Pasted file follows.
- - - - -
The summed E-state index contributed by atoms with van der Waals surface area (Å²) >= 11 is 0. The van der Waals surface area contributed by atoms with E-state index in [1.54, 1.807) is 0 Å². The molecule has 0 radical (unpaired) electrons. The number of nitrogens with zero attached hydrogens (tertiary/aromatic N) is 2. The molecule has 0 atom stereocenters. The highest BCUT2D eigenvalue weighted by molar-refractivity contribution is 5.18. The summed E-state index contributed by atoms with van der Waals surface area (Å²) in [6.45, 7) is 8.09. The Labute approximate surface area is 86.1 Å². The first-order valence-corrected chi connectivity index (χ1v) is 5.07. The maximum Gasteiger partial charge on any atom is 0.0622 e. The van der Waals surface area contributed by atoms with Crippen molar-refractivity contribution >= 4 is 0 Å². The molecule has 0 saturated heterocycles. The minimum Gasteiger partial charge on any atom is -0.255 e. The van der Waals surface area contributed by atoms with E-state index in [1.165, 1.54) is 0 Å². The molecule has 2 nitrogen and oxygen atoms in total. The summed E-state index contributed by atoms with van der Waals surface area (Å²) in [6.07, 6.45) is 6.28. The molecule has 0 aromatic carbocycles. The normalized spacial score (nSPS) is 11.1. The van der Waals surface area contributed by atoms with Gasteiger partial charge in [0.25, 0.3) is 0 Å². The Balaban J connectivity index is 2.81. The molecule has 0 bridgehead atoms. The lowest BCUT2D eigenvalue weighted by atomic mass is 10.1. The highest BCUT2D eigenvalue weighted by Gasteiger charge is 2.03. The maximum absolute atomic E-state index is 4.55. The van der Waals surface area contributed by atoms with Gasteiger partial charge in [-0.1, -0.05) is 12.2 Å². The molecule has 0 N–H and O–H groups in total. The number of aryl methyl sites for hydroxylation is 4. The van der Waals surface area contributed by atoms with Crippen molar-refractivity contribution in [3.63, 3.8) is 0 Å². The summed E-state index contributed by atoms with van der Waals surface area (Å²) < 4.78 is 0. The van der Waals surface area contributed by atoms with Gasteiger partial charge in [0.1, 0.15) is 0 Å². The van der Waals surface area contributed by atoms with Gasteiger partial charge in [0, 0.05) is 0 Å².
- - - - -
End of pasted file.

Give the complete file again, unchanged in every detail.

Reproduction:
The summed E-state index contributed by atoms with van der Waals surface area (Å²) >= 11 is 0. The van der Waals surface area contributed by atoms with E-state index in [1.54, 1.807) is 0 Å². The molecule has 0 radical (unpaired) electrons. The number of nitrogens with zero attached hydrogens (tertiary/aromatic N) is 2. The molecule has 0 atom stereocenters. The highest BCUT2D eigenvalue weighted by molar-refractivity contribution is 5.18. The summed E-state index contributed by atoms with van der Waals surface area (Å²) in [6.45, 7) is 8.09. The Labute approximate surface area is 86.1 Å². The first-order valence-corrected chi connectivity index (χ1v) is 5.07. The maximum Gasteiger partial charge on any atom is 0.0622 e. The van der Waals surface area contributed by atoms with Crippen molar-refractivity contribution >= 4 is 0 Å². The molecule has 0 saturated heterocycles. The minimum Gasteiger partial charge on any atom is -0.255 e. The van der Waals surface area contributed by atoms with E-state index in [1.165, 1.54) is 0 Å². The molecule has 2 nitrogen and oxygen atoms in total. The summed E-state index contributed by atoms with van der Waals surface area (Å²) in [6.07, 6.45) is 6.28. The molecule has 0 aromatic carbocycles. The normalized spacial score (nSPS) is 11.1. The van der Waals surface area contributed by atoms with Gasteiger partial charge in [0.25, 0.3) is 0 Å². The Balaban J connectivity index is 2.81. The molecule has 0 bridgehead atoms. The lowest BCUT2D eigenvalue weighted by atomic mass is 10.1. The highest BCUT2D eigenvalue weighted by Gasteiger charge is 2.03. The maximum absolute atomic E-state index is 4.55. The van der Waals surface area contributed by atoms with Gasteiger partial charge in [-0.1, -0.05) is 12.2 Å². The molecule has 0 N–H and O–H groups in total. The number of aryl methyl sites for hydroxylation is 4. The van der Waals surface area contributed by atoms with Crippen molar-refractivity contribution in [3.63, 3.8) is 0 Å². The summed E-state index contributed by atoms with van der Waals surface area (Å²) < 4.78 is 0. The van der Waals surface area contributed by atoms with Gasteiger partial charge in [0.1, 0.15) is 0 Å². The van der Waals surface area contributed by atoms with Gasteiger partial charge in [0, 0.05) is 0 Å².